Inside Opinion

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Tag: tuition

May
12th

Behind high tuitions, there’s $2.4 billion in financial aid

There’s bad news for would-be college students, then good news, then more bad news. Stick with us.

The bad – for most Washington students – is the new round of steep tuition increases headed their way. Earlier this month, Washington State University approved its second consecutive 16 percent increase, which will raise the price of next year’s schooling by $1,500.

The University of Washington also looks headed for a 16 percent increase; the UW and WSU will each cost something north of $11,000 in 2012-2013. Tuition will be lower at other public universities and lower still at community and technical

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Jan.
4th

Lawmakers: Get radical about funding higher ed

This editorial will appear in tomorrow’s print edition.

There’s so much talk in Olympia right now about de-funding public colleges, it’s good to see some serious people figuring out how to fund them.

The governor’s higher education funding task force – a group of business and higher ed leaders that’s been wrestling with the issue since July – came out with some weighty recommendations Wednesday. State lawmakers ought to study them closely and act on them by the time they go home in a few months.

Yes, the budget distress will necessarily dominate the session; that’s exactly why Washington’s college system needs urgent attention, too.

The state’s traditional approach to subsidizing college opportunity is broken and getting more broken. Neither taxpayers nor lawmakers have been willing to finance college for today’s students the way the World War II generation financed college for the Baby Boomers.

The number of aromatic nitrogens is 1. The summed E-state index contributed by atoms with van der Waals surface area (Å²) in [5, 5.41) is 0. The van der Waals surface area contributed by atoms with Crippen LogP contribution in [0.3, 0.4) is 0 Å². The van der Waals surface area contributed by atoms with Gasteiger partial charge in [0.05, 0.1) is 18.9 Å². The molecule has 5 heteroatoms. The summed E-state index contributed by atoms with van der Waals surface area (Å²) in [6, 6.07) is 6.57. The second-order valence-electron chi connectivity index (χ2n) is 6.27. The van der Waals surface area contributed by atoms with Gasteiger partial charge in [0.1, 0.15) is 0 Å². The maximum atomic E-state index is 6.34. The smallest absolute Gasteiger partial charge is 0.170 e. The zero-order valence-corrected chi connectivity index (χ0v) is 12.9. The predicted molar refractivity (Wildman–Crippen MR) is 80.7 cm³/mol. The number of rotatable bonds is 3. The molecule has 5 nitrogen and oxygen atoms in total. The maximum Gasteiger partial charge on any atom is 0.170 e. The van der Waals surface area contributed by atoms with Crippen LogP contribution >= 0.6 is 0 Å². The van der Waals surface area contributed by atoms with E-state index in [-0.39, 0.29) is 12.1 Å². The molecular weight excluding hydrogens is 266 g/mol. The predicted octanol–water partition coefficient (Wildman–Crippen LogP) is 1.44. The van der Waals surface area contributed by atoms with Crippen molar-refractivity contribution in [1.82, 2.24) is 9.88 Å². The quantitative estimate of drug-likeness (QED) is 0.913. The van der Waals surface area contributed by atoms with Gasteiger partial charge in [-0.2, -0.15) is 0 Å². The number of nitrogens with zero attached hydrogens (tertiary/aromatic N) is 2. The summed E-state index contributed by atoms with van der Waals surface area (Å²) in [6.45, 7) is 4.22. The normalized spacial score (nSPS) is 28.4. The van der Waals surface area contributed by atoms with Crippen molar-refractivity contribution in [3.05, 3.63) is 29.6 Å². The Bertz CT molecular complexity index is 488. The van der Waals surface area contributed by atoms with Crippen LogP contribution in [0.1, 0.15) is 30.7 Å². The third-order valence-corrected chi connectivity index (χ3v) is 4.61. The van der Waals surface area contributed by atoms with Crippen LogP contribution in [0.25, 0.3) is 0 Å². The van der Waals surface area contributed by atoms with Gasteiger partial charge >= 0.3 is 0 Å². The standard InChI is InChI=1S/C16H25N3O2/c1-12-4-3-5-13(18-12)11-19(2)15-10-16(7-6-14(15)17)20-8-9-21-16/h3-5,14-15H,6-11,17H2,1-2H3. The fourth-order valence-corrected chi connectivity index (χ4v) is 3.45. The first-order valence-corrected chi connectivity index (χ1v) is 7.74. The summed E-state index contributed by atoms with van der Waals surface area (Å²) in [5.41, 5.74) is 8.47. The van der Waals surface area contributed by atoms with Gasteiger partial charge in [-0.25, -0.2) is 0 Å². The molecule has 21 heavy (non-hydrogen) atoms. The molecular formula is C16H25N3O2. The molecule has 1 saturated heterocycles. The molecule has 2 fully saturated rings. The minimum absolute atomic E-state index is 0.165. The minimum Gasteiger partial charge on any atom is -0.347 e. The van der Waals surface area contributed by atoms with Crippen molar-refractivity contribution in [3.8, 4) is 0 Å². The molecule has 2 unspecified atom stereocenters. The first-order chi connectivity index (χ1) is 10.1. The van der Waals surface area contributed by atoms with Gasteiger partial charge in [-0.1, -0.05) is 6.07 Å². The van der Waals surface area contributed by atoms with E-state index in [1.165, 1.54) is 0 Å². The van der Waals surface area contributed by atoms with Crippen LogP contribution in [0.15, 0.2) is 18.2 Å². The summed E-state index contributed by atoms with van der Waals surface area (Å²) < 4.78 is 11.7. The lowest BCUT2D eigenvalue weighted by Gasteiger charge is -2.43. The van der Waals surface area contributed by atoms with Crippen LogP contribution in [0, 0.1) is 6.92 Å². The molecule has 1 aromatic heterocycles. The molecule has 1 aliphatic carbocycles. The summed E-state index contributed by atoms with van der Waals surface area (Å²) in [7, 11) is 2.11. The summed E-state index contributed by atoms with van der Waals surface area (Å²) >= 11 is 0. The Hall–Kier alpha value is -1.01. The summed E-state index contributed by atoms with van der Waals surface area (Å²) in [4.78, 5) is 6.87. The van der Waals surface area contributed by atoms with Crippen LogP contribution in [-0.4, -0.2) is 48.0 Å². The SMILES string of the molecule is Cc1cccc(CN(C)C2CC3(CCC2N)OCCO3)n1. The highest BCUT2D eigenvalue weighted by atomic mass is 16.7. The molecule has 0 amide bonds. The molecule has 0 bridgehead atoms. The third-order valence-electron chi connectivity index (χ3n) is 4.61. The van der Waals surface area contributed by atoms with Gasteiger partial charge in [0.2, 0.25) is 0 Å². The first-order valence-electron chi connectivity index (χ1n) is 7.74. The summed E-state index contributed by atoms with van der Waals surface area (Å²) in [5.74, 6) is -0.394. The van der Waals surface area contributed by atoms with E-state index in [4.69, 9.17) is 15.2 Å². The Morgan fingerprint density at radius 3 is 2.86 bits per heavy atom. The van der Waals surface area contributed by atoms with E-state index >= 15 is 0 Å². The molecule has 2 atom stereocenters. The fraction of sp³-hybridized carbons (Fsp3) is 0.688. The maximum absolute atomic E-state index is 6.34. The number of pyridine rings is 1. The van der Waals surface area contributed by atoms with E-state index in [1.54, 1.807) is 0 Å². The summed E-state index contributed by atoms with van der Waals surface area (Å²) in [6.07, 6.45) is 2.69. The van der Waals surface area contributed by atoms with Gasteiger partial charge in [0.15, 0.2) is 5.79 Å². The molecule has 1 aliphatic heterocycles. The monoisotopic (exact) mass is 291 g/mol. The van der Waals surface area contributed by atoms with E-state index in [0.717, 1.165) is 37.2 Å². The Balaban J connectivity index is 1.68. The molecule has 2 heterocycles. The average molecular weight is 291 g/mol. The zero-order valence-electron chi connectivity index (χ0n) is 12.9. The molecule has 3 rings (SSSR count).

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July
12th

Weekend roundup of state editorial pages

Some of the more interesting fodder from the weekend’s editorial pages:

• The Spokesman-Review criticizes Hawaii Gov. Linda Lingle for vetoing a bill to give same-sex couples the same rights as married couples. “Exaggeration and fear-mongering are regular features of political campaigns, but wouldn’t it make sense for opponents of equal rights in other states to take a look at ours to see what has happened? … In reality, the extension of rights and benefits to all citizens has been quiet and dignified.”

• The Longview Daily News reacts to news that U.S. Rep. Peter DeFazio, D-Ore., thinks

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June
2nd

The South Sound has a big stake in Emmert’s successor

This editorial will appear in tomorrow’s print edition.

If ever an institution needed to get it right in picking its next leader, the University of Washington does now.
The UW will soon be losing Mark Emmert, its best president in decades. There’s a lot at stake in his replacement, for the state as a whole and also for the South Sound.